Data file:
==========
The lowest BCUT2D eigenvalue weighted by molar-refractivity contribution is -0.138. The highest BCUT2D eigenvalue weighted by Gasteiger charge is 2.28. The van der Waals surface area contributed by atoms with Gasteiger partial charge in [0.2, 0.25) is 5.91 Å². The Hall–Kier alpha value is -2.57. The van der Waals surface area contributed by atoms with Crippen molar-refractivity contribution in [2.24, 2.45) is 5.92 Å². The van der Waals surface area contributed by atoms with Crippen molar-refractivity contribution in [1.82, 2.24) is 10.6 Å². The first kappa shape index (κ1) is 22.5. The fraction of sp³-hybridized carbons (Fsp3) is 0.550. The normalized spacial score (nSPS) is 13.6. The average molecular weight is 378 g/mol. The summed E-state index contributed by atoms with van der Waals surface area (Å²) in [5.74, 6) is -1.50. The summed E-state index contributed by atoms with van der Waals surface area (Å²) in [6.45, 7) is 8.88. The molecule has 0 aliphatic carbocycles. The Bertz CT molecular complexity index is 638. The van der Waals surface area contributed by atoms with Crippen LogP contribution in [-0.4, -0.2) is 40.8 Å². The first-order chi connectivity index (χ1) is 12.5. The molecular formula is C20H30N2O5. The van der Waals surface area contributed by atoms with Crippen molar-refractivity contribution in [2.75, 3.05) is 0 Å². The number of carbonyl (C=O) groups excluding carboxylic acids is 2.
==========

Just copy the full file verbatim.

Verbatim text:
The lowest BCUT2D eigenvalue weighted by molar-refractivity contribution is -0.138. The highest BCUT2D eigenvalue weighted by Gasteiger charge is 2.28. The van der Waals surface area contributed by atoms with Gasteiger partial charge in [0.2, 0.25) is 5.91 Å². The Hall–Kier alpha value is -2.57. The van der Waals surface area contributed by atoms with Crippen molar-refractivity contribution in [2.24, 2.45) is 5.92 Å². The van der Waals surface area contributed by atoms with Crippen molar-refractivity contribution in [1.82, 2.24) is 10.6 Å². The first kappa shape index (κ1) is 22.5. The fraction of sp³-hybridized carbons (Fsp3) is 0.550. The normalized spacial score (nSPS) is 13.6. The average molecular weight is 378 g/mol. The summed E-state index contributed by atoms with van der Waals surface area (Å²) in [5.74, 6) is -1.50. The summed E-state index contributed by atoms with van der Waals surface area (Å²) in [6.45, 7) is 8.88. The molecule has 0 aliphatic carbocycles. The Bertz CT molecular complexity index is 638. The van der Waals surface area contributed by atoms with Crippen LogP contribution in [-0.4, -0.2) is 40.8 Å². The first-order chi connectivity index (χ1) is 12.5. The molecular formula is C20H30N2O5. The van der Waals surface area contributed by atoms with Crippen molar-refractivity contribution in [2.75, 3.05) is 0 Å². The number of carbonyl (C=O) groups excluding carboxylic acids is 2.